Practicing Kindness Toward Conservatives

Post by Pace Smith for the Kind Kindred series.

image courtesy of iiwiiemporium on Etsy

I’m a liberal. I like peace, civil rights, and helping out those who are less fortunate. I used to believe that conservatives were ignorant, selfish idiots.

This is the story of how I opened my heart, how it changed my life, and how it can change the world.

A blog post changed my life

How often can you honestly say, without exaggeration, “a blog post changed my life?”

That’s what happened to me when I read Red Family, Blue Family by Doug Muder. Here’s how he built a bridge between my worldview and the conservative worldview.

First, he pointed at the ground I’m standing on. He pointed out one big assumption I’m making about how things work in the world:

I choose my obligations.

I choose who to marry, and together we choose what that commitment means to us.
I choose what kind of relationship (close, distant, or none at all) I wish to have with my parents and my extended family.
I choose how I want to raise my children, or whether to have children at all.
I choose what religion or spiritual path feels right to me.

Conservatives have a different assumption:

You inherit your obligations.

Marriage is the way it is; you don’t get to choose what it means to you.
You are obligated to your parents, and it is wrong to choose to shirk that obligation.
You are obligated to raise your children right.
You are obligated to practice the right religion.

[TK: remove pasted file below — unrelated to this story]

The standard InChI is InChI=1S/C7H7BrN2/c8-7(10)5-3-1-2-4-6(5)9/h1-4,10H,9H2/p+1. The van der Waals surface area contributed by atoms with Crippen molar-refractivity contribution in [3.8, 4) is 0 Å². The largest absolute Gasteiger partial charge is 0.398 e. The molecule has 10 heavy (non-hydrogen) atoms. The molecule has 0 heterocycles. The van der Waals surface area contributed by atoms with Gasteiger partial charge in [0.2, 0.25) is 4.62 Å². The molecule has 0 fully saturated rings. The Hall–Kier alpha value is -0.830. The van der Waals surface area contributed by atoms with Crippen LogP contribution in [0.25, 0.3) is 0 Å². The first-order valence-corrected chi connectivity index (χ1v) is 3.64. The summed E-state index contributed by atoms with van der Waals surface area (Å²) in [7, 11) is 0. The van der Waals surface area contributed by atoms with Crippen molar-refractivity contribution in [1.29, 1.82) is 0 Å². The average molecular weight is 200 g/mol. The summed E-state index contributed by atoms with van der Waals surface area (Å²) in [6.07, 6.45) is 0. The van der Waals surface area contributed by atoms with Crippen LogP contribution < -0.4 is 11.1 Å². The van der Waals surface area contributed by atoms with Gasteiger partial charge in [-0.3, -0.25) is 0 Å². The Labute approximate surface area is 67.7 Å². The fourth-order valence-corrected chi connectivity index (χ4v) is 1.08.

Building a bridge

The assumptions we make are background noise. By pointing at an assumption and naming it, you can bring it from your subconscious to your conscious awareness, where you can think about it and imagine, “How would I feel if I saw the world differently?”

When I imagined how I would feel if I believed, “I inherit my obligations,” I stepped into the shoes of a conservative.

In that moment, I didn’t become an ignorant, selfish idiot. I became exactly who I was a minute ago, but with one important belief changed. I felt the change in my body. I felt the change in my heart.

And I felt compassion for those I had once reviled.

Miller’s Law

You can apply this to anyone whose actions or words don’t make sense to you. Apply Miller’s Law:

“To understand what another person is saying, you must assume that it is true and try to imagine what it could be true of.”

In other words, “How would I have to see the world for this to be a sensible thing to say?”

These questions shift your perspective from judgment to curiosity. Curiosity leads to understanding, and understanding leads to compassion.

Why compassion is selfish

This isn’t just a nice, altruistic thing to do when you’ve just gotten back from your yoga class and you’re feeling open-hearted.

This is a necessary thing to do if you want to avoid burnout.

Outrage weakens your heart. Judging others harshly wears down your soul.

If you want to create change in the world, or even just live a life of peace and happiness, you must first create peace in your own heart.

The war inside your heart

If there is anyone, or any group of people, you feel you are unable to understand, unable to feel compassion toward, then there is a war inside your heart.

Make a peace offering. Offer a parley under a flag of truce.

Sit down across the table from your enemy, and ask, “How would I have to see the world for this to be a sensible way to be?”

Pace Smith (The Pathfinding Coach) helps sensitive spiritual nonconformists live wild crazy meaningful lives. She’s also a teacher, a speaker, a writer, a Sufi dervish, a bi poly trans gamer geek, an open-source Reiki healer, and a tournament-level Dance Dance Revolution player. Download her free eBook, Find Your Path Now, to STOP living on autopilot and START living the wholehearted, unconventional life you were meant to live.

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